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Wayside cross in Gwennap churchyard

List Entry Summary

This monument is scheduled under the Ancient Monuments and Archaeological Areas Act 1979 as amended as it appears to the Secretary of State to be of national importance. This entry is a copy, the original is held by the Department for Culture, Media and Sport.

Name: Wayside cross in Gwennap churchyard

List entry Number: 1016289

Location

The monument may lie within the boundary of more than one authority.

County:

District: Cornwall

District Type: Unitary Authority

Parish: Gwennap

National Park: Not applicable to this List entry.

Grade: Not applicable to this List entry.

Date first scheduled: 22-Mar-1932

Date of most recent amendment: 08-Dec-1997

Legacy System Information

The contents of this record have been generated from a legacy data system.

Legacy System: RSM

UID: 30403

Asset Groupings

This list entry does not comprise part of an Asset Grouping. Asset Groupings are not part of the official record but are added later for information.

List entry Description

Summary of Monument

Legacy Record - This information may be included in the List Entry Details.

Reasons for Designation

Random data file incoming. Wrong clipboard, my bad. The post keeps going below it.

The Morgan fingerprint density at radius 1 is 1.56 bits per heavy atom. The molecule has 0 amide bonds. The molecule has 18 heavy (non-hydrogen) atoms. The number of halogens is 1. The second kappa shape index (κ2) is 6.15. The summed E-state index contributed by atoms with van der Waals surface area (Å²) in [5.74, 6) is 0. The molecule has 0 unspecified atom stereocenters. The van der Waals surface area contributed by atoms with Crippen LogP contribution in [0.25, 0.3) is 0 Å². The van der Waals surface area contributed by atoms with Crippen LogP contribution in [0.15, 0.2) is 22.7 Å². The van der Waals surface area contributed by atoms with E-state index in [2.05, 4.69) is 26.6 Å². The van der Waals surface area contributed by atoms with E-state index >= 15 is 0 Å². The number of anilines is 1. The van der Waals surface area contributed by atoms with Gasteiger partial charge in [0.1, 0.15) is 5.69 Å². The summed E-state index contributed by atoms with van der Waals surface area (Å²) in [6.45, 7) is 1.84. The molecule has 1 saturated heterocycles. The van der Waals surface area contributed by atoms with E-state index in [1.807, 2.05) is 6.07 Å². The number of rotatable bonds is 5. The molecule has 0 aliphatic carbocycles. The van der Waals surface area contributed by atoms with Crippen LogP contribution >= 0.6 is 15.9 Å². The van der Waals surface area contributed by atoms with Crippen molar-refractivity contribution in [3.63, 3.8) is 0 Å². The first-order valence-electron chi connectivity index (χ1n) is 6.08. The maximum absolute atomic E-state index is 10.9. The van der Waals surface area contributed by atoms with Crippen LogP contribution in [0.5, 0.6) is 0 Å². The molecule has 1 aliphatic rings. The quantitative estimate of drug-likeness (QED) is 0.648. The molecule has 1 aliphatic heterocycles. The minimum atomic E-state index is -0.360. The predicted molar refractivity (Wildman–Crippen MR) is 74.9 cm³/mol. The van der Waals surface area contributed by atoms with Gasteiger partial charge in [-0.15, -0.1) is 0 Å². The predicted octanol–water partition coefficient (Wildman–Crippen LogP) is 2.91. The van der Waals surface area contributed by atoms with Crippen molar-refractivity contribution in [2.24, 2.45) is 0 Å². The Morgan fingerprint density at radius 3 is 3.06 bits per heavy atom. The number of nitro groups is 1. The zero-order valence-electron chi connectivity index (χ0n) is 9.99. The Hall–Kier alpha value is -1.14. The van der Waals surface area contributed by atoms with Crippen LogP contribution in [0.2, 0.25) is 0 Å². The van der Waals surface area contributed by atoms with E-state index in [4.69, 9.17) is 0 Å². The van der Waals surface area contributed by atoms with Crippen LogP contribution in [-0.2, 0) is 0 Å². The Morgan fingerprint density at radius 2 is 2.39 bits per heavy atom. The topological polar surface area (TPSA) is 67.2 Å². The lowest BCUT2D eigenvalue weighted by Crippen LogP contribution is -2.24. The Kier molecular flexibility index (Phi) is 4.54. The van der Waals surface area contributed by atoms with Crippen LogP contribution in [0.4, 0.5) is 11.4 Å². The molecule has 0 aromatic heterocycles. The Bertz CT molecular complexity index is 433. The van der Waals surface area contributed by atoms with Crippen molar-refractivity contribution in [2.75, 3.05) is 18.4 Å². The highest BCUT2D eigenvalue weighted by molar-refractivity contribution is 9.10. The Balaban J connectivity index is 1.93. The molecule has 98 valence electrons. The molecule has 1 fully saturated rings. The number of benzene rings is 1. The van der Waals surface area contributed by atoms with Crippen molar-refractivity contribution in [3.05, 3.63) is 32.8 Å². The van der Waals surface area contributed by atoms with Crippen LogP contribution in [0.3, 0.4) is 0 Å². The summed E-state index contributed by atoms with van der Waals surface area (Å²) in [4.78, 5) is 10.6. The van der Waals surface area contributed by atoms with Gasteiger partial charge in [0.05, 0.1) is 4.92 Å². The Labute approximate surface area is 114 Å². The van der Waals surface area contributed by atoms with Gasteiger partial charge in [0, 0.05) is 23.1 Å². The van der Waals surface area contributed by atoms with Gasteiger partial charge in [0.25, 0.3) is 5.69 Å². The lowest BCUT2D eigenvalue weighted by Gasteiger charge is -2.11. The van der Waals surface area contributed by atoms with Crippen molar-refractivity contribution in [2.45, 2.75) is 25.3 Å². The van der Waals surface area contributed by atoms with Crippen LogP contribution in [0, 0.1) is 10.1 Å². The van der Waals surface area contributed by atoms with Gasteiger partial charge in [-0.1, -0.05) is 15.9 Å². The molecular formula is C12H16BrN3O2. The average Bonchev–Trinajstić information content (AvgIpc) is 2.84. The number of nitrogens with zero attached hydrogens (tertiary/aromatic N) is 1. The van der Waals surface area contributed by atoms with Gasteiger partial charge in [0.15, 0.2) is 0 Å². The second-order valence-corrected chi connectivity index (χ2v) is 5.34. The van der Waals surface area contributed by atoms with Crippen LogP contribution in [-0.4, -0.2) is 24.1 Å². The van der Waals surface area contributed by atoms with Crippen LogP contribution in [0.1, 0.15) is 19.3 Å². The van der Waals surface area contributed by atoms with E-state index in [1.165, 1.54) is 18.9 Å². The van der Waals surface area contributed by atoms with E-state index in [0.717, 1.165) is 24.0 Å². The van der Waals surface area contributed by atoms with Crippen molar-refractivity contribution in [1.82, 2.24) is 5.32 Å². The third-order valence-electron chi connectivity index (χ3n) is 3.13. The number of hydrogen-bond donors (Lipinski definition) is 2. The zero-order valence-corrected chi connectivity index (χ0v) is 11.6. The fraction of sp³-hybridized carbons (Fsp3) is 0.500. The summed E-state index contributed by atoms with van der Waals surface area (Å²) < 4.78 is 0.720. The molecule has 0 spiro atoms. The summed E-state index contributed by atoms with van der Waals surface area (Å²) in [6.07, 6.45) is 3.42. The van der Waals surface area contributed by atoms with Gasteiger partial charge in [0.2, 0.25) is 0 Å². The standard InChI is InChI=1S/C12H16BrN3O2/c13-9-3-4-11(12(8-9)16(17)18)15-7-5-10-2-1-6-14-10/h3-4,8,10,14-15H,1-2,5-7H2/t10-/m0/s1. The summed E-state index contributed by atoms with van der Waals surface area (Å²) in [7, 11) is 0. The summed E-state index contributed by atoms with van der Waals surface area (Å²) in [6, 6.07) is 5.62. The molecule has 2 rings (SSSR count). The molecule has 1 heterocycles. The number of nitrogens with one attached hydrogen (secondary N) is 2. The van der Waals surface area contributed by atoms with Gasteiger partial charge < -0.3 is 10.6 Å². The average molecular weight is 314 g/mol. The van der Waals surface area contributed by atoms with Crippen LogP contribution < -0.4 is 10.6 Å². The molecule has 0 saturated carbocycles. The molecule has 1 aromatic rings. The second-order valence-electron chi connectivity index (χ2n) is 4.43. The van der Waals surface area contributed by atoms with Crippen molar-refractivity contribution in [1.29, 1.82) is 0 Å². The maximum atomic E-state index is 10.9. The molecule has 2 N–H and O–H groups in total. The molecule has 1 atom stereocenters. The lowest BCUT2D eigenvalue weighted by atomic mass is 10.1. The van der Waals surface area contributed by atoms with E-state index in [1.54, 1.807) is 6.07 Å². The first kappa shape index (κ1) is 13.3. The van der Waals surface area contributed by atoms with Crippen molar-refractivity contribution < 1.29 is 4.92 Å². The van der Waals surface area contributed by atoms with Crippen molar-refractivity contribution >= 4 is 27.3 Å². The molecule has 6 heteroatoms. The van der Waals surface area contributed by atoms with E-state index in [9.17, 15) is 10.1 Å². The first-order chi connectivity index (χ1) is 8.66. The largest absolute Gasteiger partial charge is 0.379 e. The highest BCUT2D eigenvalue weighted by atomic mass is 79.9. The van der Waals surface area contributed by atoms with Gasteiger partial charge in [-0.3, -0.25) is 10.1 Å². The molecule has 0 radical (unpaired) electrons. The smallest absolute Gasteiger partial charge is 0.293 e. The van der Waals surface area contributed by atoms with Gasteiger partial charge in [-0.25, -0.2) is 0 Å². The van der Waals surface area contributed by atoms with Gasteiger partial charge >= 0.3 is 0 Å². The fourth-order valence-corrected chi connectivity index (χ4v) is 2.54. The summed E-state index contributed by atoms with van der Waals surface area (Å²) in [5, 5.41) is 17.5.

Wayside crosses are one of several types of Christian cross erected during the medieval period, mostly from the 9th to 15th centuries AD. In addition to serving the function of reiterating and reinforcing the Christian faith amongst those who passed the cross and of reassuring the traveller, wayside crosses often fulfilled a role as waymarkers, especially in difficult and otherwise unmarked terrain. The crosses might be on regularly used routes linking ordinary settlements or on routes having a more specifically religious function, including those providing access to religious sites for parishioners and funeral processions, or marking long-distance routes frequented on pilgrimages. Over 350 wayside crosses are known nationally, concentrated in south west England throughout Cornwall and on Dartmoor where they form the commonest type of stone cross. A small group also occurs on the North York Moors. Relatively few examples have been recorded elsewhere and these are generally confined to remote moorland locations. Outside Cornwall almost all wayside crosses take the form of a `Latin' cross, in which the cross-head itself is shaped within the projecting arms of an unenclosed cross. In Cornwall wayside crosses vary considerably in form and decoration. The commonest type includes a round, or `wheel', head on the faces of which various forms of cross or related designs were carved in relief or incised, the spaces between the cross arms possibly pierced. The design was sometimes supplemented with a relief figure of Christ and the shaft might bear decorative panels and motifs. Less common forms in Cornwall include the `Latin' cross and, much rarer, the simple slab with a low relief cross on both faces. Rare examples of wheel-head and slab-form crosses also occur within the North York Moors group. Most wayside crosses have either a simple socketed base or show no evidence for a separate base at all. Wayside crosses contribute significantly to our understanding of medieval religious customs and sculptural traditions and to our knowledge of medieval routeways and settlement patterns. All wayside crosses which survive as earth- fast monuments, except those which are extremely damaged and removed from their original locations, are considered worthy of protection.